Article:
Spain found itself being forced to act quickly. The country, according to a 2018 WWF report, is Europe’s fourth-largest consumer of consumable plastics in the EU, and only Turkey is responsible for greater levels of plastic pollution in the Mediterranean Sea.

This was rammed home when a dead sperm whale drifted ashore at the Cala del Muerto in Cabo de Palos, during February 2018. At the local wildlife recovery centre in El Valle, they found the unfortunate creature consumed 29 kgs of plastics as they conducted an autopsy.

While schemes were already underway, events such as this damage the country’s reputation. Spain responded publicly, becoming a prominent and enthusiastic supporter of a wide range of environmental issues.

Sea life was a major beneficiary, with 46,585 square kilometres of the Mediterranean Sea, between the mainland and Balearics, declared a marine wildlife reserve to protect the migrations of whales and dolphins within the area. Prospecting for fossil fuels is outlawed within the zone.

Sperm whales were among nine species of mammals specifically targeted by the measure.

Fossil fuels found themselves under particular attack. The government announced that most of the country’s coal mines would close by the end of 2018. It was a move which will result in €250 million being invested in those regions affected, with a focus on not just the human cost, but also “environmental restoration”.

Prime Minister Pedro Sánchez’s government is taking a more proactive approach to green issues compared to his predecessors. The closure of the mines shines a light on the determination behind a move toward more use of renewable energy sources. Removing the proposed “sunshine tax” encouraged the solar industry in its efforts to be able to attract new investment.

An Ecological Global Economy

Sánchez has made environmental issues a central plank of his thinking. After many delays, he issued a long-awaited and ambitious climate plan. Among the targets is a 90% reduction of its 1990 greenhouse gas emissions by 2050. By that time, the country is also expecting all electricity to come from renewable sources.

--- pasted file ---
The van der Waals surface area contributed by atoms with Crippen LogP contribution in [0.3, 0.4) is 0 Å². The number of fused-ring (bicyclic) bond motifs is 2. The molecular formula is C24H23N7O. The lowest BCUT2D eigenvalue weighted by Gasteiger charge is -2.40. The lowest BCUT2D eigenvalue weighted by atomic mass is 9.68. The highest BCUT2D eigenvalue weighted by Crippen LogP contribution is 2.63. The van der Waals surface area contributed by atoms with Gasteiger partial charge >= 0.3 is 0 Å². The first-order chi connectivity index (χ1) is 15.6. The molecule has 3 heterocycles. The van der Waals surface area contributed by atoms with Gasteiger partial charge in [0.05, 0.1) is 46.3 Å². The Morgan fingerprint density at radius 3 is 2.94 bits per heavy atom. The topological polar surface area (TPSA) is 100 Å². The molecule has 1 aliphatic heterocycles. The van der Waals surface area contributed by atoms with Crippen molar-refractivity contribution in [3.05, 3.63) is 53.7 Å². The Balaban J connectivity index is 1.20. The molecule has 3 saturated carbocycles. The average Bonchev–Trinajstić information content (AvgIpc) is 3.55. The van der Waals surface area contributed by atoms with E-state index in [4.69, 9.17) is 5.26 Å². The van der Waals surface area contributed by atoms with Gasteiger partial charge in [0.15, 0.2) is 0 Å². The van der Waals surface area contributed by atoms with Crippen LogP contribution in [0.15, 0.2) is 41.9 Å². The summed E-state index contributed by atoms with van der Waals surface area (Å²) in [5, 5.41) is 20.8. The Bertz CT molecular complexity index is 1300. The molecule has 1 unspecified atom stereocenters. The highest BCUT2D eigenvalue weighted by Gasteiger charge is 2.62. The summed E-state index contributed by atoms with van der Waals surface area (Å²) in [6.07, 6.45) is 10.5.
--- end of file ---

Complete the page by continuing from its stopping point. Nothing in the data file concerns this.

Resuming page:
These are lofty ambitions for a country previously noted for its lethargy on such matters.

“Spain”, Sánchez declared, “is ready to contribute to creating a global economy that is prosperous, fair, and ecological” at a recent climate conference in Madrid.

A costly investment programme is being undertaken by the Spanish prime minister, and it’s one he knows will not win him many votes. However, he believes political leaders are obliged to persuade citizens that “a tough adaptation in the short-term” avoids long-term damage. Their support is vital in the success of such policies, he contended.

Spain would not be following the lead of the United States, and withdrawing from the Paris Agreement, the 2015 accord; Teresa Ribera, Spain’s Minister for Ecological Transition said.  Placing emphasis on the need for a united front from all nations, if we are to avoid irreparable damage to the planet.

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Stuart Stratford

Stuart is a freelance writer based in Nottingham, UK. He has a wealth of experience as a reporter and analyst covering politics, history, culture, technology and sports.